He maybe a coward by name but certainly not by nature. Charles Joseph Coward was a British soldier who smuggled himself into a WW2 Nazi concentration camp!
Born in 1905 Charles joined the Army in 1924 and was serving as Battery Quartermaster Sergeant Major with the Royal Artillery in France 1940 when he took part in the Siege of Calais. As most of the British Expeditionary Force made their way to Dunkirk, Charles was one of the unlucky men who was captured. He was captured by the Germans in May 1940.
He attempted, unsuccessfully, twice to escape on the way to his first POW camp and later attempted no less than seven times to escape! Once, he escaped dressed as a German soldier and as he had some wounds at the time, he went to a hospital and was treated and there was even awarded the Iron Cross for services to the German Army! As his ability with the german language was so good, it took the Germans a good while to spot the ‘imposter!’ Back to the POW camp he went!
As known as he was to the Germans for his repeated escape attempts and generally being a handful, the Germans did find him useful to keep around due to his language skills but this saw him being sent to Auschwitz Monowitz. Auschwitz Monowitz was a camp around 5 miles away from the infamous Auschwitz Birkenau. Monowitz was a camp that was split into two, one section for the Jews and the other for non Jews. The place was a factory that helped manufacture the chemical Zyklon B as we now know was used by the Nazis for the Final Solution.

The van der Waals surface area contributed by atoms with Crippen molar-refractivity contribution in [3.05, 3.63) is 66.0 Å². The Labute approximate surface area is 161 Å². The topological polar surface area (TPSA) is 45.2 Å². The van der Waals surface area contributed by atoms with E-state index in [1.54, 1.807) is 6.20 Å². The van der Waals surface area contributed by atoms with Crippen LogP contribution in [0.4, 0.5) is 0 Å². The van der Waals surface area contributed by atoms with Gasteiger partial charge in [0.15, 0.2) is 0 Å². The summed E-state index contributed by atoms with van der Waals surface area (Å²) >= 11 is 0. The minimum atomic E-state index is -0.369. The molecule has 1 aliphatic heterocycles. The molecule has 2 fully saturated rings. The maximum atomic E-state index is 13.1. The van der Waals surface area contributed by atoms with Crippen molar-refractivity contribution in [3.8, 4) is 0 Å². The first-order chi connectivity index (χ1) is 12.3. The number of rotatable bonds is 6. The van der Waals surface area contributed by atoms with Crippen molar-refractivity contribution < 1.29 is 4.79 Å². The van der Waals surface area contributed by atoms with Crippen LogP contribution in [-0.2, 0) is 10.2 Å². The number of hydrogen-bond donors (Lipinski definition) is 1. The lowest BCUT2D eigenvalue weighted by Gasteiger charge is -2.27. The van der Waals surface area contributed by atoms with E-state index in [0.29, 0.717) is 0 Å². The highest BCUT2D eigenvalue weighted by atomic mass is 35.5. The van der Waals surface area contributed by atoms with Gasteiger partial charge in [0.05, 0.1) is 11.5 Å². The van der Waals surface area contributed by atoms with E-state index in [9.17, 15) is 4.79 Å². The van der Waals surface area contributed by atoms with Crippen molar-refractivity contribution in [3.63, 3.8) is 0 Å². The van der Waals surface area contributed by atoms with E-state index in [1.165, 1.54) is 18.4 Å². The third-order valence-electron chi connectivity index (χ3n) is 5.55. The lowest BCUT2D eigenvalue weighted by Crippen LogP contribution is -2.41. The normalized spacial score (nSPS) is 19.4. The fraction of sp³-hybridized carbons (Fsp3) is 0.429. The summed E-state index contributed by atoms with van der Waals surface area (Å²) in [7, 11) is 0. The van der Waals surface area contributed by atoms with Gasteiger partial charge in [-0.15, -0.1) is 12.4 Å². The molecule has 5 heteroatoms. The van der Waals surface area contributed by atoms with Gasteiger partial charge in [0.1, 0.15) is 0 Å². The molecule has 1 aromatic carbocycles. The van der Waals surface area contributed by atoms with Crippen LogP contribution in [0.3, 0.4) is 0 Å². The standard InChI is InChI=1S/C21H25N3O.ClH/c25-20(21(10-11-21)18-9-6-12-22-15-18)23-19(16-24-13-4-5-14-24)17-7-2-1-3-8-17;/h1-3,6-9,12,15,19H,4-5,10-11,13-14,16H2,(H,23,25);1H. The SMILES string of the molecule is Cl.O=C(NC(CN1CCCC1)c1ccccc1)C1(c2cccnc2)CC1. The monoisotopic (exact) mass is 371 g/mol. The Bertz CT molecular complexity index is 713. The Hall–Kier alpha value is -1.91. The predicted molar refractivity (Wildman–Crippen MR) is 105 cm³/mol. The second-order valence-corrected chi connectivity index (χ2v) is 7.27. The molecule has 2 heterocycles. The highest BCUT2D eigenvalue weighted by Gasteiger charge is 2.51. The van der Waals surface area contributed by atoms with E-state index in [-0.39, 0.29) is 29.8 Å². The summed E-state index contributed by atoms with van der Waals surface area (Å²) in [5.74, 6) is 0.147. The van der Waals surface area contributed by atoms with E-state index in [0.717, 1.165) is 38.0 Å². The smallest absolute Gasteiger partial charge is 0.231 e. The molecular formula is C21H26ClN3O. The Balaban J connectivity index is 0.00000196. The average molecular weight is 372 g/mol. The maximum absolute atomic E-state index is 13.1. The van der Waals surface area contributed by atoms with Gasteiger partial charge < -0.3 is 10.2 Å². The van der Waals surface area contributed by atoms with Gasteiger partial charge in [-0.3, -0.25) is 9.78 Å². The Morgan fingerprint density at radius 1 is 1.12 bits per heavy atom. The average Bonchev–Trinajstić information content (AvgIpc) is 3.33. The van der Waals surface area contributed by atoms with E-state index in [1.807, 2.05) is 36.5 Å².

Charles had a role here which was to help the overall pretence by the Nazis in making it look like they were adhering to the Geneva Convention. Charles was allowed a lot of freedom here and he used that to his advantage to smuggle much needed food to the inmates and he was allowed to write letters home to his friend ‘William Orange’. Unbeknown to the Germans, ‘William Orange’ was a codename for the War Office, Charles was able to keep Whitehall abreast of the goings on in his camp.
At one point, he even managed to smuggle himself into the Jewish section of the camp. He managed to swap clothing with another prisoner and here for the first time, he saw the horrors and brutality dished out to them and he vowed to help. them.
He devised a morbid plan of bribing the German guards with chocolate for the corpses of non Jewish prisoners. He would then smuggle these plus whatever papers he had into the Jewish section to help them escape. Several 100 Jews escaped this way.
During January 1945, as the Nazi regime was ending and with the advance of the Russian Army, Charles and his fellow POWs were forced to march west towards Germany. On their way west, they were to be liberated by the Allies, his and everyone else’s ordeal was over.
Charles, because of what he knew and what he had seen, was able to give evidence against the Germans at the Nuremberg War Trials after the War.
A film called ‘The Password Is Courage’ was made in 1954 and is based on his memoirs. It starred Dirk Bogarde.
Anything but his namesake, Charles Joseph Coward, would later become known as the ‘Count of Auschwitz’